Question
5. Where does the story slow down?

Why is this important?
Some middle graders are more committed readers than others. To reach the greatest number of readers, learn to see the places in your story that kids will want to skip, or worse, just put down your book! Look for ways to maximize action, draw your readers into the next chapter, and that either explore the familiar in a new way, or else introduces something new in an exciting way.

And finally…

Remember that middle grade readers live in the stories they love. While the book is in their hand, they are the hero of that character’s adventures, experiencing similar emotions, dilemmas, and tests. Give them a story where they can one day write and tell you how they are just like the hero, how they wished they had that same power, or skill, or experience. Write the story you wish had existed when you were that age. Or for that matter, that you still wished you could read!



JENNIFER NIELSEN was born and raised in northern Utah, where she still lives today with her husband, three children, and a dog that won't play fetch. She is the author of The Ascendance trilogy, beginning with THE FALSE PRINCE; of The Underworld Chronicles, beginning with ELLIOT AND THE GOBLIN WAR; and will write the sixth book of the Infinity Ring series. She loves chocolate, old books, and lazy days in the mountains.





For most kids, accidentally starting an interspecies war would be the biggest event of their lives. But for Elliot Penster, it was only the beginning. When the Brownies, who are on the hopelessly losing end of that war against the Goblins, make Elliot their King, there’s one Brownie who isn’t celebrating. And he’s just made a deal with the Goblins to get rid of Elliot.

“Nielsen cleverly keeps the action and humor flowing from one silly obstacle to the next... This quickly addictive page-turner also entices readers with many sensory details, such as tenacious Gripping Mud, surprising tasty turnip juice and a tingly invisibility potion gone wrong... Definitely a series to invest in...” – Kirkus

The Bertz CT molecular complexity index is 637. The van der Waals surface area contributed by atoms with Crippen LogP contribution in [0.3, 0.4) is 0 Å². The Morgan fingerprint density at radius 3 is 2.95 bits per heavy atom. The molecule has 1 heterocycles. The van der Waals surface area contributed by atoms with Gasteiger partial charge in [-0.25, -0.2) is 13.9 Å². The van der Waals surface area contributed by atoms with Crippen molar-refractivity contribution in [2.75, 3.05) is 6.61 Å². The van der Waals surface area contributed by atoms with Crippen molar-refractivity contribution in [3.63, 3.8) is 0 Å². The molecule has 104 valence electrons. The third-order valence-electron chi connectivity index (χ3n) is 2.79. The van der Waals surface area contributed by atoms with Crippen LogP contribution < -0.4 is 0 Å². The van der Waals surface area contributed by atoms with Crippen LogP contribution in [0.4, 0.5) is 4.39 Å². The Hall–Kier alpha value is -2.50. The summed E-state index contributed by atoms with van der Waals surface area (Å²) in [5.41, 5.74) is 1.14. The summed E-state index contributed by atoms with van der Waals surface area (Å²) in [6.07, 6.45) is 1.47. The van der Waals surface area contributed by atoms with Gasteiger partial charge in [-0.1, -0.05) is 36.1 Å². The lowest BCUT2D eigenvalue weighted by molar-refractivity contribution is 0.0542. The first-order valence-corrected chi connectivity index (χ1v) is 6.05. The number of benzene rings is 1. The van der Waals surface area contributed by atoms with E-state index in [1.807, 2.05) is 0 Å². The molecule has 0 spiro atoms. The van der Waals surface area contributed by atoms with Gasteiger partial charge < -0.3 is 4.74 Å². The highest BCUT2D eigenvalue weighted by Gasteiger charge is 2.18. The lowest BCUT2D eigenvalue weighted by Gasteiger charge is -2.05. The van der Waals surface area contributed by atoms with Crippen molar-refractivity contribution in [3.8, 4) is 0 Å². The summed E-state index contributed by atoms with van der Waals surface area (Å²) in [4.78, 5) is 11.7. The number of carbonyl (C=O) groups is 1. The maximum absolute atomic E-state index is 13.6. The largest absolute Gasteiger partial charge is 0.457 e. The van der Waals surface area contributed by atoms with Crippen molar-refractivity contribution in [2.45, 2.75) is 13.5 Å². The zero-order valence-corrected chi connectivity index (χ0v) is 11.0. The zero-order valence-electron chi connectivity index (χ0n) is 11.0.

“Oh dear. Funny names (Fudd Fartwick, Tubs Lawless) and unexpected events (almost being scared to death) tumble through the pages, and Nielsen writes about them with tongue in cheek.” - Booklist

Find ELLIOT AND THE GOBLIN WAR in the following retailers!


4 comments:

  1. Great post! Getting into the MG mindset is really difficult if you haven't spent time around that age group lately. Especially since I see so many writers deciding to focus on MG so they can include a message or teachable moment--there is a place for that, but the story has to come first. This is a very helpful checklist to help with that.

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  2. I love this list, it's a great reminder for me while I'm outlining and plotting. Something I'm doing right now. :) Thanks!

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  3. Thank you so much for this post! I have always written YA but have recently been considering foraying into MG (since I now have an MG-aged daughter), and this post will be invaluable in starting me on my quest. Thanks again!

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  4. Thank you. You've explained the 'why' of all these regularities in middle grade (like protagonist age), and I'm more amenable to making my characters the 'right' age because of your explanation. <- sorry I'm using weird words. It's late and I seriously can't think of normal synonyms. Fabulous post!